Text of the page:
With 868 enforcement actions brought by the SEC, 2016 was a year of increased regulations and record enforcement actions against Investment Advisors/Investment Companies and Broker Dealers. More than $4 billion in disgorgement and penalties were assessed by the SEC and $145 million in fines and $41 million in restitution by FINRA. Promises of deregulation and a new administration in the White House raises the question: What will 2017 bring?
From the Regulators
On January 5, 2017, FINRA released its Regulatory and Examination Priorities letter highlighting areas FINRA will focus on in 2017. The focus areas are:
The SEC has not released their official priorities as of this post; however, Deputy Director of the Division of Enforcement, Stephanie Avakian, offered some predictions in November 2016 during the Securities Industry and Financial Markets Association C&L New York Regional Seminar. Ms. Avakian, highlighted the following five areas, among others, that the SEC might focus on in 2017:
From the Administration
During his campaign, Trump promised to “get rid of” Dodd-Frank — the sweeping legislation passed in 2010 to address problems underlying the 2008-2009 financial crisis. In an interview with Fox News last October, Trump said:
We have to get rid of Dodd-Frank. The banks are not loaning [sic] money to people that need it. The banks will give me all the money I need, because I don’t need the money. Anybody that doesn’t need money is a great candidate to get money. But if you need money to create jobs or build something, whether it’s buildings or a company, the banks aren’t there. The regulators are running the banks, and that is why people can’t borrow money in our country today.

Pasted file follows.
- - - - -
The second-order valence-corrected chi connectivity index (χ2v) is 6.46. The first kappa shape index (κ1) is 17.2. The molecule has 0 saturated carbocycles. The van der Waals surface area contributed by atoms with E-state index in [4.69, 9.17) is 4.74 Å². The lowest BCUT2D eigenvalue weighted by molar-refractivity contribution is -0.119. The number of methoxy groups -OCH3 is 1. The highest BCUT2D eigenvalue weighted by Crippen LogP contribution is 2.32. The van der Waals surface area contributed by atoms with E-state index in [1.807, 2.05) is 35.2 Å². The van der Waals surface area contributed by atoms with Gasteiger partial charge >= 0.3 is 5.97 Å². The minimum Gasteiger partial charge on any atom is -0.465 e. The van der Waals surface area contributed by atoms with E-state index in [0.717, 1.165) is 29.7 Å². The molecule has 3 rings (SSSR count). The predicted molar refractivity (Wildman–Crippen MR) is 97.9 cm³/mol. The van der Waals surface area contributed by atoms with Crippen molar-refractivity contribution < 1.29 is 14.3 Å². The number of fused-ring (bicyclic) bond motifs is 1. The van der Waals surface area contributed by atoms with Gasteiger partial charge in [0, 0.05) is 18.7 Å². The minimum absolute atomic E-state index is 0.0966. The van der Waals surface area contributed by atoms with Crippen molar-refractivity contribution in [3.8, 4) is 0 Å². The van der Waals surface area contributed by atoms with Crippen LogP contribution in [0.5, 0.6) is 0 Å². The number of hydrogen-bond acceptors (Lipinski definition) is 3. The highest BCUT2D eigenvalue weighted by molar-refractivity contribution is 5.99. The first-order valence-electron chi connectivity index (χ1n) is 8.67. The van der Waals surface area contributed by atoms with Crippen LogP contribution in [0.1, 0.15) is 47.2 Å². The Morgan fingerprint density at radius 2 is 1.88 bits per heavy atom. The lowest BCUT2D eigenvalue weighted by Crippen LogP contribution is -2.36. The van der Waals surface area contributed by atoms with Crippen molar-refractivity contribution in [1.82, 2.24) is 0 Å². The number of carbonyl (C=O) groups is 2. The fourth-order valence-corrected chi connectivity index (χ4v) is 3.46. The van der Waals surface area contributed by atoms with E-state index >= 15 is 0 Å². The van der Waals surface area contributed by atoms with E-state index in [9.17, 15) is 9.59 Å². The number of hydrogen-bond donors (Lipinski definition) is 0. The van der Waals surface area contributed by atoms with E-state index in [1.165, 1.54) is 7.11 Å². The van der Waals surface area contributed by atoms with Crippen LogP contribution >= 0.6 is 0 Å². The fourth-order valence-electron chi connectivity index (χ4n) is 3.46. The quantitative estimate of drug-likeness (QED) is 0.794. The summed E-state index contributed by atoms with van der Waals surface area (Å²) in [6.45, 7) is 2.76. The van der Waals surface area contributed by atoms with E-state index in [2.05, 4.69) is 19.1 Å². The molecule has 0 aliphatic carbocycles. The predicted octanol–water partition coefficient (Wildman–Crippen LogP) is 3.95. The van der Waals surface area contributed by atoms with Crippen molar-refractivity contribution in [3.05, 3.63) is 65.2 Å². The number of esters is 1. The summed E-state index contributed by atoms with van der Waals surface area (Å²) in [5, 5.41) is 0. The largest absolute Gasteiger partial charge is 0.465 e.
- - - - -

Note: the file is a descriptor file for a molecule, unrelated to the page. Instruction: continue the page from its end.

In what looks like a step to fulfill that promise, President-elect Trump announced the nomination of Jay Clayton, a mergers and acquisition lawyer, to replace Mary Jo White as SEC chair. The nomination of Clayton signals a major shift in policy, as experts say the M&A attorney is likely to turn the agency’s focus from enforcement, both domestically and internationally, to cutting the rules companies find most irksome.
Department of Labor (DOL) Fiduciary Rule
One of the biggest regulations that was finalized in 2016 and expected to take effect in 2017 is the DOL’s Fiduciary Rule. The Rule requires financial advisors to act in the best interest of their clients with respect to their retirement accounts. It is unclear whether a Trump administration would seek to block or delay the Rule. It has not been directly addressed by the campaign, but an advisor to President-elect Trump has indicated that there would be efforts to reverse it and Republicans in Congress have previously indicated a desire to do so.
It is worth noting that in assessing what the new president and Republican Congress can or will do to implement financial deregulation in 2017, the Senate will have 52 Republicans and 60 votes are needed to defeat a filibuster. Republicans will need at least 8 Senate Democrats to join them in enacting their agenda. Thus, what exactly will be deregulated in 2017 and the years to come is still to be seen. For now, advisors and firms should update and fine-tune their compliance programs to become compliant with current and upcoming regulations and rules.
Whatever 2017 brings, ICSGroup is here to help you prepare and navigate the ever changing legal and compliance requirements facing your firm or organization.